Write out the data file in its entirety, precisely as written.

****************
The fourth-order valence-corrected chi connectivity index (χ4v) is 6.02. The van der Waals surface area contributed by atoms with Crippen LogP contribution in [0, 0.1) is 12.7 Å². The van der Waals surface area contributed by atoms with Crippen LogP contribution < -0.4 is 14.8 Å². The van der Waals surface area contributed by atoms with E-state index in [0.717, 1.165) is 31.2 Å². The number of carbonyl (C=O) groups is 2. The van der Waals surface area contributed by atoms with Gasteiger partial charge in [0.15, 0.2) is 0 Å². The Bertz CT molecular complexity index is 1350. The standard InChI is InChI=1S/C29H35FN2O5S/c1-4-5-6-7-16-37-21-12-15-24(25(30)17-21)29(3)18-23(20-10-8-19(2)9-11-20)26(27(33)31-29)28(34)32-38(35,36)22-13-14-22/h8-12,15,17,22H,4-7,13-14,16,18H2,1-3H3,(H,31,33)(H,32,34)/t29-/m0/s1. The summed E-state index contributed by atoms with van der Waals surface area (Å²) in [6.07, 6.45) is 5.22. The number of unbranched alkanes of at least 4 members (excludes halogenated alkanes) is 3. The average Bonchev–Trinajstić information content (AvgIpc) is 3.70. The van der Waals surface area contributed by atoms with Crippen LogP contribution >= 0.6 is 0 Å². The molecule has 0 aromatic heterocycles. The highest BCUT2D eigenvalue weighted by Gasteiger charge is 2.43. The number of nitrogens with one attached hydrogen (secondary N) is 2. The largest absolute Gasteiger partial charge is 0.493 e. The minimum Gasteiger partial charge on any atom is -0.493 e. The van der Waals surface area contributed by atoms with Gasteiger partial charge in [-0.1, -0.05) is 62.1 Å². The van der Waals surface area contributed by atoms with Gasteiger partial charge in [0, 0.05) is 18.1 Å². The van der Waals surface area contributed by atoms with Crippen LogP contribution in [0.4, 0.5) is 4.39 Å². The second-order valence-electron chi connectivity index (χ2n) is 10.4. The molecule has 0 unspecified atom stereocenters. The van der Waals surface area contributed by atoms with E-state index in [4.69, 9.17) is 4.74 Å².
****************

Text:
The fourth-order valence-corrected chi connectivity index (χ4v) is 6.02. The van der Waals surface area contributed by atoms with Crippen LogP contribution in [0, 0.1) is 12.7 Å². The van der Waals surface area contributed by atoms with Crippen LogP contribution < -0.4 is 14.8 Å². The van der Waals surface area contributed by atoms with E-state index in [0.717, 1.165) is 31.2 Å². The number of carbonyl (C=O) groups is 2. The van der Waals surface area contributed by atoms with Gasteiger partial charge in [0.15, 0.2) is 0 Å². The Bertz CT molecular complexity index is 1350. The standard InChI is InChI=1S/C29H35FN2O5S/c1-4-5-6-7-16-37-21-12-15-24(25(30)17-21)29(3)18-23(20-10-8-19(2)9-11-20)26(27(33)31-29)28(34)32-38(35,36)22-13-14-22/h8-12,15,17,22H,4-7,13-14,16,18H2,1-3H3,(H,31,33)(H,32,34)/t29-/m0/s1. The summed E-state index contributed by atoms with van der Waals surface area (Å²) in [6.07, 6.45) is 5.22. The number of unbranched alkanes of at least 4 members (excludes halogenated alkanes) is 3. The average Bonchev–Trinajstić information content (AvgIpc) is 3.70. The van der Waals surface area contributed by atoms with Crippen LogP contribution >= 0.6 is 0 Å². The molecule has 0 aromatic heterocycles. The highest BCUT2D eigenvalue weighted by Gasteiger charge is 2.43. The number of nitrogens with one attached hydrogen (secondary N) is 2. The largest absolute Gasteiger partial charge is 0.493 e. The minimum Gasteiger partial charge on any atom is -0.493 e. The van der Waals surface area contributed by atoms with Gasteiger partial charge in [-0.1, -0.05) is 62.1 Å². The van der Waals surface area contributed by atoms with Gasteiger partial charge in [0, 0.05) is 18.1 Å². The van der Waals surface area contributed by atoms with Crippen LogP contribution in [0.4, 0.5) is 4.39 Å². The second-order valence-electron chi connectivity index (χ2n) is 10.4. The molecule has 0 unspecified atom stereocenters. The van der Waals surface area contributed by atoms with E-state index in [4.69, 9.17) is 4.74 Å².